A growing number of states in the U.S. are putting their vital records online, making it easier for genealogists to obtain these records.
West Virginia has put up millions of genealogical documents including:
With a click you can see the original vital records registers for the Mountain State.
Take for example the marriage of Joseph Strother and Amelia Davenport on 5 June 1808 in Charles Town, West Virginia.
West Virginia has given us easy online access to the original entry in the 1808 marriage register for this couple’s marriage.
Brief and to the point: we get the date of their marriage, their names and the name of the minister that performed the wedding.
Couple that information with their marriage announcement that we find in GenealogyBank and we get the rest of the story.
The marriage announcement tells us that the minister, Rev. Mr. Mines, is of Leesburg (Loudoun County), Virginia.
Now we know where to look for the church registers of that denomination.
From the marriage announcement we also learn that the groom, Joseph Strother, is of Madison County, Virginia, and that the bride, Miss Amelia Davenport, is the daughter of Major A. Davenport of Jefferson County, West Virginia.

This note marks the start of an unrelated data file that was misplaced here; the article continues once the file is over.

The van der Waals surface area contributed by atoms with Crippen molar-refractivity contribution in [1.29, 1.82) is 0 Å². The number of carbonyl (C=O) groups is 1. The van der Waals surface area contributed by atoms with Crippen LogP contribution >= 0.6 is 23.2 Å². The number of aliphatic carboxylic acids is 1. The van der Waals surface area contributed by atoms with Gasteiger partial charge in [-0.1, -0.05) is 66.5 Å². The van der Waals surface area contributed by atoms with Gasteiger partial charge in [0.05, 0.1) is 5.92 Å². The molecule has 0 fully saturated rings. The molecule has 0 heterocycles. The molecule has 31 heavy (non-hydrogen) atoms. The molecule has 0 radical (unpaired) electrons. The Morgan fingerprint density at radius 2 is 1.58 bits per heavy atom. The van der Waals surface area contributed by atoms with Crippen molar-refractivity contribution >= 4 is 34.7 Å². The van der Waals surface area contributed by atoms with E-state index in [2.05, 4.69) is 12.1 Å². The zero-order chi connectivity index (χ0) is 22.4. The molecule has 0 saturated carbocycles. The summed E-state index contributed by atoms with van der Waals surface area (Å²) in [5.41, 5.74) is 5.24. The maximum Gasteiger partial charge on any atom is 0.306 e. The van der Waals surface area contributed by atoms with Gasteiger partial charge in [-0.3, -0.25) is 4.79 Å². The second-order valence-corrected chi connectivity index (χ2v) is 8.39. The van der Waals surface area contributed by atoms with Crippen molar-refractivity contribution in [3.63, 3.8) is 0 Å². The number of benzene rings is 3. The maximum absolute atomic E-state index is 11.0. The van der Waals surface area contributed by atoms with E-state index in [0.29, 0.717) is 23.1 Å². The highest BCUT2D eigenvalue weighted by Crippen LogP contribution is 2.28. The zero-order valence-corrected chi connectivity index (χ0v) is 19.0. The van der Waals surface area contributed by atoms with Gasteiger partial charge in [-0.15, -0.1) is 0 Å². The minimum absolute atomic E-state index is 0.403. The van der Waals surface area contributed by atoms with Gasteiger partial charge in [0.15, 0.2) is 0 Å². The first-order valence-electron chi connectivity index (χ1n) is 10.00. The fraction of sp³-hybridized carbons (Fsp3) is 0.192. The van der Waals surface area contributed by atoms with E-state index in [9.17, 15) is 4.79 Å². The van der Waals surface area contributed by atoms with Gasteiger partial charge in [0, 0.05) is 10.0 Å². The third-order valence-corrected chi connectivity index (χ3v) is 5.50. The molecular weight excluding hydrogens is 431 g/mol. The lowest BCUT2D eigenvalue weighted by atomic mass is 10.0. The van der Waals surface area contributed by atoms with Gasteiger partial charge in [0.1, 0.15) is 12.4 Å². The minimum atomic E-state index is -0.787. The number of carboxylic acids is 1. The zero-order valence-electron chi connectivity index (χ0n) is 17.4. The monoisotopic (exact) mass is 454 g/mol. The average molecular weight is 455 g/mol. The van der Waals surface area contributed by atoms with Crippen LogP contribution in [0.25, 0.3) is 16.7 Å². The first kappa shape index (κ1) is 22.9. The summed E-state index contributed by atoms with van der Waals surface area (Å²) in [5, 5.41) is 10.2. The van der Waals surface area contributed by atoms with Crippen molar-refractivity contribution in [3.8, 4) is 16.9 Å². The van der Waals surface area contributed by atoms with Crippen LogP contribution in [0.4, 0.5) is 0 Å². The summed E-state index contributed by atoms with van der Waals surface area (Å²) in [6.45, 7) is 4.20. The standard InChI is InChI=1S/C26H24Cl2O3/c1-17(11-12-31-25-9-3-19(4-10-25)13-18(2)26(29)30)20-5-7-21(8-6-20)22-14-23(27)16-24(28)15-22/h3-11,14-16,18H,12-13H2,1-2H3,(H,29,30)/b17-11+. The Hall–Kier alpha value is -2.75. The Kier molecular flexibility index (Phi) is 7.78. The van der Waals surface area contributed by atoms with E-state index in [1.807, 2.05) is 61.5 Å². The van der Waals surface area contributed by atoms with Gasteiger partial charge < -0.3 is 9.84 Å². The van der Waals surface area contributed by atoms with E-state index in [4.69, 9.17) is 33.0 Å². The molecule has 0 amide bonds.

This is critical information for genealogists.
Now we know where to dig deeper for information about the Strother and Davenport families: Jefferson, Loudoun and Madison counties.
Newspapers are the cutting-edge source for genealogists. GenealogyBank has made it easy to find facts like these details of the Strother-Davenport wedding. Combine this newspaper information with states like West Virginia putting digital copies of the original birth, marriage and death registers online—and it’s easy to see that this is a great time for genealogists!
For reference, here is a list provided by the Centers for Disease Control and Prevention of all the state websites offering vital records across the United States: http://www.cdc.gov/nchs/w2w.htm